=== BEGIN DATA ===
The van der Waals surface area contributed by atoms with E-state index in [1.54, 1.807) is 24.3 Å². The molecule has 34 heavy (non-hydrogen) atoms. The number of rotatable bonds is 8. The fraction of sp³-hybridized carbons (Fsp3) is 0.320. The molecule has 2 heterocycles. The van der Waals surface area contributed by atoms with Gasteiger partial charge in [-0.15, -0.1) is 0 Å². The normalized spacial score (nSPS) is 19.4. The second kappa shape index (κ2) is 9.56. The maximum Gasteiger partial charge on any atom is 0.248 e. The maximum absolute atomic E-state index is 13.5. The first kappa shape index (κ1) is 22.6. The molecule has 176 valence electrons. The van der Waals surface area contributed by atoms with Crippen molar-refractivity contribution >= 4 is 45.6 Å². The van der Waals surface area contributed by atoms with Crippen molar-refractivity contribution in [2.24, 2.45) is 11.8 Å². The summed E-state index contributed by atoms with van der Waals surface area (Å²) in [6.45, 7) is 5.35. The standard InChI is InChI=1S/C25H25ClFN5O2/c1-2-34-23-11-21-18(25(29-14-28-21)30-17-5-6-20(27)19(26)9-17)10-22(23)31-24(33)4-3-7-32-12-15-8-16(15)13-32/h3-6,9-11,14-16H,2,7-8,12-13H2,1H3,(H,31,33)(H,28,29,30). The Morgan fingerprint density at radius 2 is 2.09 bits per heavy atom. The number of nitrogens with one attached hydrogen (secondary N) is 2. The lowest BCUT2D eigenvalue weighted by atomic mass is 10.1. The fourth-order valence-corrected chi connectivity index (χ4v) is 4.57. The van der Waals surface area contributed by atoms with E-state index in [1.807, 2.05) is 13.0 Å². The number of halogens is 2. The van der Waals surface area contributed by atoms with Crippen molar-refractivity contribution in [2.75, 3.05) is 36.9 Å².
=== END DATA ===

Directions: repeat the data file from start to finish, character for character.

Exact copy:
The van der Waals surface area contributed by atoms with E-state index in [1.54, 1.807) is 24.3 Å². The molecule has 34 heavy (non-hydrogen) atoms. The number of rotatable bonds is 8. The fraction of sp³-hybridized carbons (Fsp3) is 0.320. The molecule has 2 heterocycles. The van der Waals surface area contributed by atoms with Gasteiger partial charge in [-0.15, -0.1) is 0 Å². The normalized spacial score (nSPS) is 19.4. The second kappa shape index (κ2) is 9.56. The maximum Gasteiger partial charge on any atom is 0.248 e. The maximum absolute atomic E-state index is 13.5. The first kappa shape index (κ1) is 22.6. The molecule has 176 valence electrons. The van der Waals surface area contributed by atoms with Crippen molar-refractivity contribution >= 4 is 45.6 Å². The van der Waals surface area contributed by atoms with Crippen molar-refractivity contribution in [2.24, 2.45) is 11.8 Å². The summed E-state index contributed by atoms with van der Waals surface area (Å²) in [6.45, 7) is 5.35. The standard InChI is InChI=1S/C25H25ClFN5O2/c1-2-34-23-11-21-18(25(29-14-28-21)30-17-5-6-20(27)19(26)9-17)10-22(23)31-24(33)4-3-7-32-12-15-8-16(15)13-32/h3-6,9-11,14-16H,2,7-8,12-13H2,1H3,(H,31,33)(H,28,29,30). The Morgan fingerprint density at radius 2 is 2.09 bits per heavy atom. The number of nitrogens with one attached hydrogen (secondary N) is 2. The lowest BCUT2D eigenvalue weighted by atomic mass is 10.1. The fourth-order valence-corrected chi connectivity index (χ4v) is 4.57. The van der Waals surface area contributed by atoms with E-state index in [1.807, 2.05) is 13.0 Å². The number of halogens is 2. The van der Waals surface area contributed by atoms with Crippen molar-refractivity contribution in [2.75, 3.05) is 36.9 Å².